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The Orphan And The Ants Part 6 – The Porcupine Crown

JEFF RAMSAY
Last week’s instalment featured the coming power of Kgosi Motshodi’s grandson Motswasele I (not to be confused with his great-grandson Motswasele II) among the Bakwena as well as that of his Bangwaketse counterpart Kgosi Moleta.

Both dikgosi assumed their thrones following the deaths in battle of their fathers, Legojane and Mongala respectively. Both dikgosi are further remembered as having been gifted war leaders who appear to have significantly escalated the military capacity of their respective merafe. This process in each case can be traced to their coming together in the wake of Mongala’s death to make common cause against Mabelang’s breakaway Bakgwatheng.  In the course of said campaign, Mabeleng’s son Seeiso was captured along with his surviving followers and taken back to the Bangwaketse centre at Seoke. There Seeiso, himself, was allowed to form his own ward, which survives to this day in Kanye, while most of the rest of Bakgwatheng were distributed as batlhanka among various Bangwaketse lineages. Some Bakgwatheng fled south to join the Barolong, while others moved westward to the Matsheng region, where they merged with other groups as the Bangologa. Expansion under Moleta also brought the Bangwaketse into conflict with their southern neighbours, the Barolong and Batlhaping, who competed for control of the Kgalagadi’s trade routes and tribute.

Hearing that the Batlhaping in alliance with other southerners (Barwa) intended to attack, Moleta moved his headquarters from Seoke to Pitsa Hill, also adjacent to Lobatse. From there he successfully ambushed and drove off the invaders at a gorge known ever since as Phata-ya-Barwa. The Bangwaketse next became embroiled in a conflict involving their eastern Bahurutshe neighbours, who were then ruled by a regent named Boikanyo. When Boikanyo refused to surrender the throne to his younger but more senior brother Tirwe, the latter turned to Moleta in support of his claims. Moleta’s forces then clashed with the followers of Boikanyo at Powe, near Dinokana in Lehurutshe, resulting in Boikanyo’s defeat and death.

Moleta thereafter moved his headquarters westward from Pitsa to Makolotwane, but subsequently withdrew from the area at the behest of Motswasele, who kept many of his cattle nearby at Gookodisa.

Moleta then resettled at a place known as Mhakane on the Molopo River from where he could challenge the northward movement of the Barolong. His son Makaba was further sent on an expedition against the Bangologa at Lehututu, whom he deprived of their cattle. The Bangologa subsequently turned for help to their traditional allies the Barolong, who were, however, expelled from the area, it is said with further help from the Bakwena. Moleta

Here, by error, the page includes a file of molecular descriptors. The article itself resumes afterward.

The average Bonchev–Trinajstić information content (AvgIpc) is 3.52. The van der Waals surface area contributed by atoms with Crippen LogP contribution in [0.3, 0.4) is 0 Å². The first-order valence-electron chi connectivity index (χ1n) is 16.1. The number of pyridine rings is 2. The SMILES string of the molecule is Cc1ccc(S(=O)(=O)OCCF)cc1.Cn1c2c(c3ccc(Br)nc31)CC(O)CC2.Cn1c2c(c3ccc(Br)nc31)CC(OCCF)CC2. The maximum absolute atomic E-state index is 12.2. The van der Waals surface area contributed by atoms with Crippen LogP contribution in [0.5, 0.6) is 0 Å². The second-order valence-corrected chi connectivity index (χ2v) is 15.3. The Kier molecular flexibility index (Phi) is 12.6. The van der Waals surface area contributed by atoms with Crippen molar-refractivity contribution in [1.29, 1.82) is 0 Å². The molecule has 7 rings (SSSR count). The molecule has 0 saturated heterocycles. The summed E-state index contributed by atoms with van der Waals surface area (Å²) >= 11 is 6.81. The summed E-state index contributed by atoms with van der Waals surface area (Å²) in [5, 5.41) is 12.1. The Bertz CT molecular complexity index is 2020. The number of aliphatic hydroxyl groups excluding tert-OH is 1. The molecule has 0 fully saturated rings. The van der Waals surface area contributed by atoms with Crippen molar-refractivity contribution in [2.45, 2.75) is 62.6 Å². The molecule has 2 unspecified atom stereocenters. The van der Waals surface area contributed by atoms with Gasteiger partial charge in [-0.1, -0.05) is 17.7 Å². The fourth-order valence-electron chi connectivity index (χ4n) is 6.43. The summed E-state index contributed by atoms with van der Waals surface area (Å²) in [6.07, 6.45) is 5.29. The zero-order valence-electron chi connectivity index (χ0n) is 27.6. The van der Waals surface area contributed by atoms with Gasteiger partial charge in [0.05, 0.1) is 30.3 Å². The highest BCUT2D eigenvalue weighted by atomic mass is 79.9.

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finally settled at Setlhabatsane, where he died in about 1790. Key to the many Bangwaketse victories during Moleta’s long reign was his determined leadership of his mephato, who acquired a reputation for their collective discipline and battlefield flexibility. These qualities were inculcated through constant mobilisation for hunting and raids as well as the basic training of bogwera.The Kgosi’s own Madingwana mophato was followed by the Maswana, Matshwarakgomo, Maletlathebe, Mankwe, Mathibaphata, Magwasa, Matshologo, Manoga, Matimakgabo and Magaga.Moleta was succeeded by his son Kgosi Makaba II, who continued to build on his father’s military legacy, earning for himself the praise name “Rramaomana”. Sekwena accounts credit Motswasele’s with having been a senior partner with Moleta in many military campaigns. The Mokwena’s qualities are otherwise reflected surviving praise poems, an extract: “Mmamagana yoobogale-gale, yoonoko tshweu, Tsamai aKwena; Mmamagana, kgori, ikudubatse! Kgori o ka ikudubatse mokgethi yo mmotlana, Rapitso yo bo Molebatse. Ya ba yare phoha tsa gago, Tsa ntei tsa tloga, Tladi lesa gala, O tshose batho. “Khuduanya yadikgwa tsaga Tlajwane, gaeanna yahuduanya dikgwa, yatshwara dikgwa, yadigobera tsotlhe. Nne phale e tla hitla, Ka e phalana! Mmamagana motshitshi.” “He is the brave and ruthless refuser, the great traveller among the Bakwena, who wears a white porcupine cap. Refuser! Great Kgori Bustard! Shake yourself that your back feathers might moult. The man Molebatse called meetings, then you beat your feathers and there was the flash of lightening. You scared the people. “Disturber of the forests of Tlajwane [located in what is now South Africa], you kept on disturbing the forests, and you took the forests and ruined them. The antelope could arrive because it is small. The Refuser is like a swarm of bees.” In seeking to interpret the above it may be noted that the first Motswasele is elsewhere remembered as having been a great traveller who had journeyed as far as the Indian Ocean, where he came back with stories of the white men, that is the Portuguese in Mozambique. In this respect, one of his poems also has an early reference to bullets. The “porcupine cap” was apparently worn as a special crown by both Bakwena and Bangwaketse royals in the past during wartime and when they addressing dipitso. The quills of the headdress were set to point outwards in all directions as a symbol of their invulnerability.



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